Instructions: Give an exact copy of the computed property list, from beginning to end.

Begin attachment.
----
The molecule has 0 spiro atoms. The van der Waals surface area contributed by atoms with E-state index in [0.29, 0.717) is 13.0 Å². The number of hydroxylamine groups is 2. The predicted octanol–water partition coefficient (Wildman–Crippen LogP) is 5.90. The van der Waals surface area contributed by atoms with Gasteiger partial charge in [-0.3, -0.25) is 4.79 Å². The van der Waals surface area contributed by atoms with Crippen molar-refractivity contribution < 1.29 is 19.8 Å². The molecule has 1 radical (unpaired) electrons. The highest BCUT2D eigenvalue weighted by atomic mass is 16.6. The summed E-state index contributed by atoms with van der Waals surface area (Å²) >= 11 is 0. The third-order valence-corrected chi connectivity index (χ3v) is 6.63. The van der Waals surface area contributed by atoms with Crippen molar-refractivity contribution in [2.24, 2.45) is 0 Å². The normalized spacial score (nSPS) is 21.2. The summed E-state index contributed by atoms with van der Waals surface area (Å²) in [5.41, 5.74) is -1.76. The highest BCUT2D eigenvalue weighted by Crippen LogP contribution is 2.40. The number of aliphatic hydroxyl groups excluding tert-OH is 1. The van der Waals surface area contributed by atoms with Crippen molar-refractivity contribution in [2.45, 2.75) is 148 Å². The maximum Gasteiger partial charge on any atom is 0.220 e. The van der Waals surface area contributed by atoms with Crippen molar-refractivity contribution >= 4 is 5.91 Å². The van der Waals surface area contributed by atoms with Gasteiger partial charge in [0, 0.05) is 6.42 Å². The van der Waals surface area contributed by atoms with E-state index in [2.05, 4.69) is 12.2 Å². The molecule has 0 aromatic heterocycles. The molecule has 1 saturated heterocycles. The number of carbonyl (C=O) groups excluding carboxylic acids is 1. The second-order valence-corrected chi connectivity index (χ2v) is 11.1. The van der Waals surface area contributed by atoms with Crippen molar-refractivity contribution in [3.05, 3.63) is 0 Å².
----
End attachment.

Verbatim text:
The molecule has 0 spiro atoms. The van der Waals surface area contributed by atoms with E-state index in [0.29, 0.717) is 13.0 Å². The number of hydroxylamine groups is 2. The predicted octanol–water partition coefficient (Wildman–Crippen LogP) is 5.90. The van der Waals surface area contributed by atoms with Gasteiger partial charge in [-0.3, -0.25) is 4.79 Å². The van der Waals surface area contributed by atoms with Crippen molar-refractivity contribution < 1.29 is 19.8 Å². The molecule has 1 radical (unpaired) electrons. The highest BCUT2D eigenvalue weighted by atomic mass is 16.6. The summed E-state index contributed by atoms with van der Waals surface area (Å²) >= 11 is 0. The third-order valence-corrected chi connectivity index (χ3v) is 6.63. The van der Waals surface area contributed by atoms with Crippen molar-refractivity contribution in [2.24, 2.45) is 0 Å². The normalized spacial score (nSPS) is 21.2. The summed E-state index contributed by atoms with van der Waals surface area (Å²) in [5.41, 5.74) is -1.76. The highest BCUT2D eigenvalue weighted by Crippen LogP contribution is 2.40. The number of aliphatic hydroxyl groups excluding tert-OH is 1. The van der Waals surface area contributed by atoms with Crippen molar-refractivity contribution in [2.45, 2.75) is 148 Å². The maximum Gasteiger partial charge on any atom is 0.220 e. The van der Waals surface area contributed by atoms with Crippen molar-refractivity contribution >= 4 is 5.91 Å². The van der Waals surface area contributed by atoms with Gasteiger partial charge in [0, 0.05) is 6.42 Å². The van der Waals surface area contributed by atoms with E-state index in [2.05, 4.69) is 12.2 Å². The molecule has 0 aromatic heterocycles. The molecule has 1 saturated heterocycles. The number of carbonyl (C=O) groups excluding carboxylic acids is 1. The second-order valence-corrected chi connectivity index (χ2v) is 11.1. The van der Waals surface area contributed by atoms with Crippen molar-refractivity contribution in [3.05, 3.63) is 0 Å².